Yesterday I attended my first Association for Learning Technology conference (ALTC) which this year was held at the University of Manchester. As the object of my research is to develop a real and relevant approach to automatically measuring and visualising learning activity online, it is essential that as well as being grounded in pedagogic theory, the approach should make sense at a practical level to its users. So, it’s important that I get out from my research lab, share my findings and connect with users; that is: learners, teachers, administrators – and on this occasion, learning technologists. ALTC is arguably the biggest, most connected Learning Technology conference in Europe, if not the world, so having my proposal accepted and being invited to give an extended, 30 minute presentation with the possibility of being selected for publication in ALT’s journal (Research in Learning Technology) was a huge privilege.
One of the key features of ALT’s Extended Presentation format is that at least half of the time should taken up with debate and interaction with the audience (no ‘death by powerpoint’!), and as this years’ conference theme was ‘shaping the future together’ I set about producing a highly participative presentation. I shared my slides beforehand with the 20 or so delegates who had indicated they would be joining the presentation (using ALTC’s excellent web site), and I set up and tested (on my long-suffering colleagues) a set of questions using the Socrative audience response system. ALTC’s ‘Guidelines for Presenters’ also called for a visual approach that eschewed bullet points, so I spent a considerable amount of time scouring Flickr Commons for usable, Creative Commons licensed images to illustrate my talk. Sadly my research fund could only stretch to attending one day at the conference, but I was determined to make the most of the few hours I had.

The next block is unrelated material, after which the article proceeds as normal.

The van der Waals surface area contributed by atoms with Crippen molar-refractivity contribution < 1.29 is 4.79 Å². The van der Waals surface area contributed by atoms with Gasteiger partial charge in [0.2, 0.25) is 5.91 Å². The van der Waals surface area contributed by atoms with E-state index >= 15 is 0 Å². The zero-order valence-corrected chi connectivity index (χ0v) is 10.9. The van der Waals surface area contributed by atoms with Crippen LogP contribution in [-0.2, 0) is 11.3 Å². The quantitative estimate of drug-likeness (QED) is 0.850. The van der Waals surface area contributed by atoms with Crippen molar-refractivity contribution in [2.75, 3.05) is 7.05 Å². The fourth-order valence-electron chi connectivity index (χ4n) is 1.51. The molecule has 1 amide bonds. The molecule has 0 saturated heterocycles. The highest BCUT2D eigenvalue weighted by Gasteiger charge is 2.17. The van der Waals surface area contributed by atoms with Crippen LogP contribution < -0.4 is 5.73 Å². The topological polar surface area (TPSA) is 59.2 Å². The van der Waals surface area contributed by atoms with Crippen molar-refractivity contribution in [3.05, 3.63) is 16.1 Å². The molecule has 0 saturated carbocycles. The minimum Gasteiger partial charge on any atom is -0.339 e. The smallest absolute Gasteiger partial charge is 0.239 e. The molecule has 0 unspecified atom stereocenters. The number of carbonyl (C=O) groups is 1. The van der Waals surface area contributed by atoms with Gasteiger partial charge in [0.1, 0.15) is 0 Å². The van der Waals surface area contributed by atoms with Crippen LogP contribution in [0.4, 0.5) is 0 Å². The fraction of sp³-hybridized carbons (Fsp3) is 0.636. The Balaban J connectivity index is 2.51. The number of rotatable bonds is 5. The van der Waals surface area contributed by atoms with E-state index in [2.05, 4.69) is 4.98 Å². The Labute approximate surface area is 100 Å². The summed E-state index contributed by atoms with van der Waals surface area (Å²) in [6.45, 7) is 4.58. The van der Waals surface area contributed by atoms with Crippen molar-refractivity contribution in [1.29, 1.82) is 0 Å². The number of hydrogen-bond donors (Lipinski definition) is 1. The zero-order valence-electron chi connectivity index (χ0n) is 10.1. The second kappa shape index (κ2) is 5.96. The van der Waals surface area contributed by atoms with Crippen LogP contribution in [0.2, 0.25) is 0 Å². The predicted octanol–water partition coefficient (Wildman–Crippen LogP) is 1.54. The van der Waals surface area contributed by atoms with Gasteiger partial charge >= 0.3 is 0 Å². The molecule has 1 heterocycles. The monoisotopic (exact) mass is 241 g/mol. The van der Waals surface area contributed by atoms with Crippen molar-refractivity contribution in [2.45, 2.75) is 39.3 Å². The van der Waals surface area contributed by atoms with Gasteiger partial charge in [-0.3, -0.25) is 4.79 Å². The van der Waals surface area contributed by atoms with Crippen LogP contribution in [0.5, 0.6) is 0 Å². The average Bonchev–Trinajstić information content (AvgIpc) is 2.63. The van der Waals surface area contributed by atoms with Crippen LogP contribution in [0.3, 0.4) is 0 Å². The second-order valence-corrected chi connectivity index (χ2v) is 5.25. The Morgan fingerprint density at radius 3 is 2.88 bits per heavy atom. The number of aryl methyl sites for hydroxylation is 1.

As I mentioned, ALTC is a big conference, with what looked to me like over 2,000 delegates from UK educational institutions – but also with a global presence, both in person and online. This is a highly knowledgeable and engaged audience. Because they work at supporting teaching and learning through the use of technology day after day, they have a exceptional understanding of the practicalities of integrating advanced tools within the curriculum. They ask questions, challenge assumptions, and can back up their arguments with evidence. In short it’s the best audience any learning technology researcher could stand in front of.
As well as talking the talk – ALTC walks the walk. They actually use technology to enhance the conference experience. In addition to providing each presentation with a dedicated web presence, they live stream all their keynotes and invited speakers, they add value through a number of applications (including this Flickr reader) and encourage communication between delegates and the rest of the world with the #altc hashtag (which on day one was ‘trending on Twitter’). This Google spread sheet set up by Martin Hawksey itemises tens of thousands of tweets generated by the event.
Between sessions, I got to have a very pleasant one-to-one chat with keynote speaker, learning technology guru, and generally all round nice guy, Steve Wheeler – primarily about how intense live blogging can be (think I might give it a try one day).
I really wish I could have more than 22 minutes to give my presentation and answer questions. I think the organisers were pushing their luck a bit by programming two 30 minute extended presentations into a 60 minute slot. Once you factor in a crashed pc and further delays it proved to be impossible to give the presentation I had intended – which was a great shame. However, there was a keen interest from the 40-plus audience for what I had to say. The Socrative audience response system worked well, provided some interesting feedback, and highlighted a key point of my talk – that visualised feedback affects behaviour. Despite having to take ‘an early bath’ I had the opportunity to discuss my work afterwards, was asked some constructive and challenging questions, and made some good connections. My hope now is that I the go-ahead to publish in the RLT journal, but we’ll have to see.